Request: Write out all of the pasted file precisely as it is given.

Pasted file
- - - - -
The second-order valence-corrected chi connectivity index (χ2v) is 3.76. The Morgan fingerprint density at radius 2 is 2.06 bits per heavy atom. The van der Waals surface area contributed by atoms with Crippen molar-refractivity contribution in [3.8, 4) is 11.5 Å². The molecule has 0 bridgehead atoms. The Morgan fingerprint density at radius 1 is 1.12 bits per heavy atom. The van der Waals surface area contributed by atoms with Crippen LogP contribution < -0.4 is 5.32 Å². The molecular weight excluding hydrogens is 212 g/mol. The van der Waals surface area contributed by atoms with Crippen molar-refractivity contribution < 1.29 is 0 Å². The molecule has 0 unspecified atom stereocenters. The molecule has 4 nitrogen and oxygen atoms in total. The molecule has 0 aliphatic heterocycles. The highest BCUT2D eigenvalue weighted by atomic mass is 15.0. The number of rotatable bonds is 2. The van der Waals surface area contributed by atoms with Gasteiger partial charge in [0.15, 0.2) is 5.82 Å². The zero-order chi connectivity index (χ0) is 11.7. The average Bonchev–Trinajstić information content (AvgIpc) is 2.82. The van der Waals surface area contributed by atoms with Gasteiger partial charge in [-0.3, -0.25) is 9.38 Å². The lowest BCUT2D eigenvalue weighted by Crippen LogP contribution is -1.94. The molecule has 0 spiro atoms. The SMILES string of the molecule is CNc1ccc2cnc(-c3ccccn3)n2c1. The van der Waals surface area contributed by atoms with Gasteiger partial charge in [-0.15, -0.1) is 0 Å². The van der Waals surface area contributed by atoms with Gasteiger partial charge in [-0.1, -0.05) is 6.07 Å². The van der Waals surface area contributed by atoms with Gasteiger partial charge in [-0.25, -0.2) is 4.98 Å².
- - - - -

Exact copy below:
The second-order valence-corrected chi connectivity index (χ2v) is 3.76. The Morgan fingerprint density at radius 2 is 2.06 bits per heavy atom. The van der Waals surface area contributed by atoms with Crippen molar-refractivity contribution in [3.8, 4) is 11.5 Å². The molecule has 0 bridgehead atoms. The Morgan fingerprint density at radius 1 is 1.12 bits per heavy atom. The van der Waals surface area contributed by atoms with Crippen LogP contribution < -0.4 is 5.32 Å². The molecular weight excluding hydrogens is 212 g/mol. The van der Waals surface area contributed by atoms with Crippen molar-refractivity contribution < 1.29 is 0 Å². The molecule has 0 unspecified atom stereocenters. The molecule has 4 nitrogen and oxygen atoms in total. The molecule has 0 aliphatic heterocycles. The highest BCUT2D eigenvalue weighted by atomic mass is 15.0. The number of rotatable bonds is 2. The van der Waals surface area contributed by atoms with Gasteiger partial charge in [0.15, 0.2) is 5.82 Å². The zero-order chi connectivity index (χ0) is 11.7. The average Bonchev–Trinajstić information content (AvgIpc) is 2.82. The van der Waals surface area contributed by atoms with Gasteiger partial charge in [-0.3, -0.25) is 9.38 Å². The lowest BCUT2D eigenvalue weighted by Crippen LogP contribution is -1.94. The molecule has 0 spiro atoms. The SMILES string of the molecule is CNc1ccc2cnc(-c3ccccn3)n2c1. The van der Waals surface area contributed by atoms with Gasteiger partial charge in [-0.15, -0.1) is 0 Å². The van der Waals surface area contributed by atoms with Gasteiger partial charge in [-0.1, -0.05) is 6.07 Å². The van der Waals surface area contributed by atoms with Gasteiger partial charge in [-0.25, -0.2) is 4.98 Å².